Lora Leligdon (Physical Sciences Librarian) and I (Jen Green, Digital Scholarship Librarian) hosted a workshop this morning that addressed these questions: Creative Commons: find and share creative and educational works. Lora and I planned a 20 minute presentation that would cover some basic copyright information (helpful in general, but also good to know before digging into CC licenses), what Creative Commons is, the variety of CC licenses available, and how one might go about deciding which license to create for their own work. Our 20 minute presentation turned into 60 minutes, but only because our participants were very interested in the basic copyright information and running through licensing scenarios as we presented this information. The variety of perspectives from which the participants were coming made for extremely interesting and engaging discussion. Here are some of the topics that sparked our conversations throughout the morning:
Copyright as a bundle of sticks
We often use this analogy to help people understand that copyright is not just one thing that you either have or you don’t. Like a bundle of sticks, you can choose to give them away all at once OR you can decide to give some rights away and keep others. Sometimes this negotiation regarding which rights to keep and which rights to give away happens between a publisher and an author through a publication agreement. But, Creative Commons is a resource that offers another way to allow all types of creators to make a statement about what she or he is willing to let others do with or to their published and copyrighted works.
What’s the difference between copyright and a creative commons license?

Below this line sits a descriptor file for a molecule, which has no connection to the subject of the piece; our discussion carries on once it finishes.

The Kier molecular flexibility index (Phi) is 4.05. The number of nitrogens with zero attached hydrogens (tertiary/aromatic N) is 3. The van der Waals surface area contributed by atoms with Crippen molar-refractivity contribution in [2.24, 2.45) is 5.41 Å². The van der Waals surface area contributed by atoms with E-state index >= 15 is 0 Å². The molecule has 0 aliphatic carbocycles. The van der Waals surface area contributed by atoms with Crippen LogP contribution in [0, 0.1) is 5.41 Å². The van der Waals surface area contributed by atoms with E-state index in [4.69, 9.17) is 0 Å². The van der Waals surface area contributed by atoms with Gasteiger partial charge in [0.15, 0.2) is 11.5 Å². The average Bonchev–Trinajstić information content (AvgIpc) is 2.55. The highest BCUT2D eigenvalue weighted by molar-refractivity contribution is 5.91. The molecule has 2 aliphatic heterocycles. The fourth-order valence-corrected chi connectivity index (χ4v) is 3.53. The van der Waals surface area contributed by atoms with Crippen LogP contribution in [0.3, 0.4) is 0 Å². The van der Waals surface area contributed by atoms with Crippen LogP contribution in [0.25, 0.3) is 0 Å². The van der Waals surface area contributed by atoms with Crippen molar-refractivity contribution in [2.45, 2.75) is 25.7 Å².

Lora says “copyright is magical” (which is one of my favorite ways of describing this) because a good portion of what’s created is automatically protected by copyright. But, copyright confers some significant protections so that others don’t use your work without your permission. Not every creator needs or wants all those protections. Creative Commons provides licensing structures people can use to license their copyrighted work to anyone willing to follow the licensing terms. It makes it easy to share your work without giving up total control or granting permissions. Having done permissions work in a former life, I can tell you that permissions handling takes a lot of time, effort, and expense.
How do I find something with a Creative Commons license?
Creative Commons licensed content exists in places you are already searching. After you do a search in Google Images, for example, a menu will pop up that gives you the option to use some advanced search tools (see below). Creative Commons also partners with a variety of search engines and you have the option to search those directly from the Creative Commons site.
That’s the quick glimpse into our Creative Commons workshop today. If you’d like to know more, please contact us. It seemed today’s participants found much of the information to be new or useful or affirming, so there may be more CC workshops on the horizon.